HBO’s “Swiped” — The Demise of Romance through Online Hook Ups
A documentary look at how our dating lives are essentially screwed.
Last night I watched the documentary, Swiped: Hooking up in the Digital Age by director Nancy Jo Sales. A film that was previously mentioned in last week’s U Up? Podcast — the New York based auditory bible on all things dating - when Nancy Jo appeared as a featured guest to discuss her opinions and research on what it means to be searching for love via the Internet.
If you’ve read my latest article, Dating in the Digital Age, you already know that I’m not a supporter of finding a romantic entanglement online. And even though the numbers of users on dating applications are indeed staggering, I can’t say I’m alone in these feelings of disdain for where the future of our relationships are headed.
The documentary follows a group of young 20 somethings in Austin, Texas and New York City as they navigate the culture of romance via platforms such as Tinder, Bumble, Hinge and Grindr. From casual hookups to full on flings and even brief stints of complicated relationships — the film depicts the range of relationships that come from our swiping behaviors.
Although I found the conversations of the characters to echo the dialogue I have almost daily with my own friends — the representation of their opinions and viewpoints felt far too singular, too accepting of an invention that truthfully doesn’t seem to be entirely well received.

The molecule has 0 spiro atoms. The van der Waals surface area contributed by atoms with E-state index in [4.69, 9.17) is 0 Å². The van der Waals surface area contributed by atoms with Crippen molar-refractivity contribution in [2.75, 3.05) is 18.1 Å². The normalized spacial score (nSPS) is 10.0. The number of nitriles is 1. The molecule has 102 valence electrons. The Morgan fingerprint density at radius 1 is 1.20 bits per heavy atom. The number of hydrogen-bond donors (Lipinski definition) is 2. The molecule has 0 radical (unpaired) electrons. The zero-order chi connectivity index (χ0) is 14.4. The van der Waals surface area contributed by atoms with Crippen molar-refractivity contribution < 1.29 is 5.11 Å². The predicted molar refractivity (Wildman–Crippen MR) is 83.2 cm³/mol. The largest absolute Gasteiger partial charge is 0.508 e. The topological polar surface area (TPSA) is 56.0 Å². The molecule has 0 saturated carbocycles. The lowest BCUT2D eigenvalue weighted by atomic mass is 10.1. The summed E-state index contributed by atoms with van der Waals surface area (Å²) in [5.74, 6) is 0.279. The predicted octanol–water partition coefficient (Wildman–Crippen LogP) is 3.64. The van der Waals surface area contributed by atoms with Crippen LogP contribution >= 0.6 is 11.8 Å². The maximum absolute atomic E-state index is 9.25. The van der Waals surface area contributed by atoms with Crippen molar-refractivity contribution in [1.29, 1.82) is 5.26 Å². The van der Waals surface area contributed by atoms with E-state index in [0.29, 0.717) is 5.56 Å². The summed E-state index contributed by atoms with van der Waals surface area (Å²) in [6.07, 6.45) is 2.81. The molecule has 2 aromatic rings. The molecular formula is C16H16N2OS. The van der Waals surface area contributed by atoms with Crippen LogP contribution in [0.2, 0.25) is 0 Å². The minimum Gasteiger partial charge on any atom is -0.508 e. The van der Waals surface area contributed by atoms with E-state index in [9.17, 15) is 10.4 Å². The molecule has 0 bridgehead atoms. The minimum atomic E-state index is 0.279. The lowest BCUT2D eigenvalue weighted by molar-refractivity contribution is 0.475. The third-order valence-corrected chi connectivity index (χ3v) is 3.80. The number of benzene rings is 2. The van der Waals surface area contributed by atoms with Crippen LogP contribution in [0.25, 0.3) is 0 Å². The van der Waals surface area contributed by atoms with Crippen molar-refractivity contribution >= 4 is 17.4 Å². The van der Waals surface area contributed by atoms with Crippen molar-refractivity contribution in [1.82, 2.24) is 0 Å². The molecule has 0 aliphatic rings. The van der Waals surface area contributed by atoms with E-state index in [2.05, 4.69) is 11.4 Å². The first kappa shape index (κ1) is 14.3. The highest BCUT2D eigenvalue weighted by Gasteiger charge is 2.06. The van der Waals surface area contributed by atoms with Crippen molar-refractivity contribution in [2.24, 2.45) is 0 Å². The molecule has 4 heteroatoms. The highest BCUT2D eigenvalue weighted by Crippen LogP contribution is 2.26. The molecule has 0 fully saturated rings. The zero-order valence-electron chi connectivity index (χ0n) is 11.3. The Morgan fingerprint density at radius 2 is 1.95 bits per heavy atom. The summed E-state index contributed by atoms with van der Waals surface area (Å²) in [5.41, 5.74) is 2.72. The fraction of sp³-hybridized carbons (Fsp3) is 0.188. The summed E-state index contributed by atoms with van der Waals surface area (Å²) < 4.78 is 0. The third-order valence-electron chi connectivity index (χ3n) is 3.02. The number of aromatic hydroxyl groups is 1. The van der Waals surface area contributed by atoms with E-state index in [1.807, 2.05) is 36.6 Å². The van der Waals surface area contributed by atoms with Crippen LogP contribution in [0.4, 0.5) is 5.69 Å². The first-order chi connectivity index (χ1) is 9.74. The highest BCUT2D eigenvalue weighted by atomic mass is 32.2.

The discourse between genders was predictable — men liked the application for its easy access to never-ending hookups, women were searching for relationships with little to luck of finding someone serious — opinions we’ve heard countless times before, an epidemic of conversations played on a loop.
I’m not suggesting that the documentary was wrong in fleshing out this form of dialogue, in fact it’s possible that there wouldn’t have been an alternate view point for them to include. To me, I’m not surprised by the concept of tipping scales when it comes to romantic equality between men and women on dating applications — in truth, it makes complete sense.
What is hard to understand and probably the most complex ideology that I can’t wrap my head around is — If a whole subset of people using these applications are unimpressed by their options and results, why do we collectively subscribe to continuing to engage in dating practices and behaviors we are dissatisfied with?
No one is forcing your hand to sign up for these dating applications. Having a profile on Tinder or Bumble or Hinge isn’t compulsory to function within our society. Yet, the documentary reveals that the numbers of active users in the online dating sphere are in the tens of millions.
If you think that dating applications were created to help you find your true love and lasting relationship — I hate to be the one to burst this bubble of misplaced illusion. From the words of Tinder’s Cofounder — the application was an invention designed to disrupt the marketplace. A scheme that was less about dating and more focused on cracking open a new, inventive way to build capital through online spaces.